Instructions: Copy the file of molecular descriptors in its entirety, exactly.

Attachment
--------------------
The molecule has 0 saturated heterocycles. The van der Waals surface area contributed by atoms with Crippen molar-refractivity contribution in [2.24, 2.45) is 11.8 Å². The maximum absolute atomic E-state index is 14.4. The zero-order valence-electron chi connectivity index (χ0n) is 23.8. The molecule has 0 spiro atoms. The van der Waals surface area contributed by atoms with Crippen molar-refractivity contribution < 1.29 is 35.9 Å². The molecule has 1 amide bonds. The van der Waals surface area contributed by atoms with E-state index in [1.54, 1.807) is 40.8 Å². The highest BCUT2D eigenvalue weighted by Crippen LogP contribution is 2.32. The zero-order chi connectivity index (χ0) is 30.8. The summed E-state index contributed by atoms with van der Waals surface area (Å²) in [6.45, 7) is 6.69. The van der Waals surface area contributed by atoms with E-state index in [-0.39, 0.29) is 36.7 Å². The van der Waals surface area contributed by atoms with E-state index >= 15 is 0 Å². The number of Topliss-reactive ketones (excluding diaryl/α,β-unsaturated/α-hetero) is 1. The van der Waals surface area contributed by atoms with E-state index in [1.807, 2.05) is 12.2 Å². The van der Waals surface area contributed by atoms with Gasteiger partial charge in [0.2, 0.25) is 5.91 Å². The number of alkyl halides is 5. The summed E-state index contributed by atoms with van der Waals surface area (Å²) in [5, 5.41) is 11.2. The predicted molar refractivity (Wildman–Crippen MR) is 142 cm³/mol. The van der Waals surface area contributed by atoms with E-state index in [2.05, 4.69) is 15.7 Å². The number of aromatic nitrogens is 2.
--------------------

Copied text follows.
The molecule has 0 saturated heterocycles. The van der Waals surface area contributed by atoms with Crippen molar-refractivity contribution in [2.24, 2.45) is 11.8 Å². The maximum absolute atomic E-state index is 14.4. The zero-order valence-electron chi connectivity index (χ0n) is 23.8. The molecule has 0 spiro atoms. The van der Waals surface area contributed by atoms with Crippen molar-refractivity contribution < 1.29 is 35.9 Å². The molecule has 1 amide bonds. The van der Waals surface area contributed by atoms with E-state index in [1.54, 1.807) is 40.8 Å². The highest BCUT2D eigenvalue weighted by Crippen LogP contribution is 2.32. The zero-order chi connectivity index (χ0) is 30.8. The summed E-state index contributed by atoms with van der Waals surface area (Å²) in [6.45, 7) is 6.69. The van der Waals surface area contributed by atoms with E-state index in [-0.39, 0.29) is 36.7 Å². The van der Waals surface area contributed by atoms with E-state index >= 15 is 0 Å². The number of Topliss-reactive ketones (excluding diaryl/α,β-unsaturated/α-hetero) is 1. The van der Waals surface area contributed by atoms with E-state index in [1.807, 2.05) is 12.2 Å². The van der Waals surface area contributed by atoms with Gasteiger partial charge in [0.2, 0.25) is 5.91 Å². The number of alkyl halides is 5. The summed E-state index contributed by atoms with van der Waals surface area (Å²) in [5, 5.41) is 11.2. The predicted molar refractivity (Wildman–Crippen MR) is 142 cm³/mol. The van der Waals surface area contributed by atoms with E-state index in [2.05, 4.69) is 15.7 Å². The number of aromatic nitrogens is 2.